By Chris McGuinness
Killeen Daily Herald

After contentious discussion and a split vote, members of the Killeen Independent School District’s board approved a 2 percent pay increase for staff next school year.

The board voted 5-2 for the increase, recommended by superintendent Robert Muller during a board workshop Tuesday.

Muller said the increase was, in part, a way to thank district staff for working hard to cope with deep state funding cuts.

“We asked the staff to do more with less and they did that,” he said. “The district employees delivered what we asked them to.”

The 2 percent raise will affect staff across the board and will amount to about an extra $970 per year for the district’s teachers, said Steve Cook, the district’s executive director for personnel services.

Cook said the vote also increased starting pay for beginning teachers next year to $41,000 annually, up from $40,600.

“I believe it will help our recruiting effort as we look to hire teachers for next year,” said Cook. “Raising that starting pay will help make us competitive regionally.”

The raises will cost the district about $4.1 million, officials said. Both Muller and Cook assured the board the expenditure would not strain the district’s budget because the 2 percent figure was based on projected revenue and expenditures for the next school year.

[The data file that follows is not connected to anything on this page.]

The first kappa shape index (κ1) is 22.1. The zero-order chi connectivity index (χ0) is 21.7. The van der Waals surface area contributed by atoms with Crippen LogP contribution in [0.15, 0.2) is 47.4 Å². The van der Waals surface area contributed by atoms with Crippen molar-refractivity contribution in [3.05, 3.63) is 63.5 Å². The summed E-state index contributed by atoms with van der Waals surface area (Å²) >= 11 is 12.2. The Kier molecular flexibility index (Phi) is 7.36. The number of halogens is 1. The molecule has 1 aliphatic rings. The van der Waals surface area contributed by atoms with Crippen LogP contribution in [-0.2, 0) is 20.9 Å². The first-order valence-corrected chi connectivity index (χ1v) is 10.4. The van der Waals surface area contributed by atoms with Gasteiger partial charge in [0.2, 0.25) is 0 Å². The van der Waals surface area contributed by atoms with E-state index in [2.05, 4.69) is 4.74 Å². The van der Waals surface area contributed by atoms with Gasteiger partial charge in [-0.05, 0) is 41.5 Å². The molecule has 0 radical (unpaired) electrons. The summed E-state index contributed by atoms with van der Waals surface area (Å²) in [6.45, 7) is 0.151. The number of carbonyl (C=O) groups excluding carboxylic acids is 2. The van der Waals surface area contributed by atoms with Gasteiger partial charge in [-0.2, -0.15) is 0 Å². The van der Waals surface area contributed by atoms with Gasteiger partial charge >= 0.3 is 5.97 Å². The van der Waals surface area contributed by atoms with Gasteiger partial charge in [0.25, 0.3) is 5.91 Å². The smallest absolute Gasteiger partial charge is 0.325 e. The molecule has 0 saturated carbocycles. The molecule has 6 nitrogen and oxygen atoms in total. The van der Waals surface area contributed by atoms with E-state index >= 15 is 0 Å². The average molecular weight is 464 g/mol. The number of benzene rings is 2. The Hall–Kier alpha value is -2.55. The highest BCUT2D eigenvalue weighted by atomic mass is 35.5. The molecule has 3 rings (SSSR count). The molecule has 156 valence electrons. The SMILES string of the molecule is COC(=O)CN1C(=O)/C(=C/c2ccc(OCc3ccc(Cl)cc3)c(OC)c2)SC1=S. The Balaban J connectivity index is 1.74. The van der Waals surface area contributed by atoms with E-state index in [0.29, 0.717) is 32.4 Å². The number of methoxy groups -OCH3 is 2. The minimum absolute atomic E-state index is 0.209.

Board member Kenneth Ray and board secretary Shelly Wells voted against the increase. Ray said he had no comment on his vote Tuesday afternoon, but told the board that the economy is “still a big question.”

Wells did not return messages seeking comment.

The board also decided to delay approving an additional 2 percent increase in the district’s contribution to employee health benefits programs next year. If approved, the increase would cost $242,106.

A motion to approve increases in both compensation and benefits was defeated 5-2 prior to the vote on the pay raise alone.

Board member Minerva Trujillo voted for both increases as did Corbett Lawler, worried that the pay raise would have less of an impact if it wasn’t coupled with an increase in benefit contributions.

“Our teachers have worked so hard and they have been doing good work despite the hardships,” said Trujillo, who is running unopposed for re-election in May. “Health insurance costs are going up, and I worry that a 2 percent raise could be dissolved by the rising costs of health insurance.”

The issue of increasing benefit contributions is expected to be revisited at April’s regular meeting.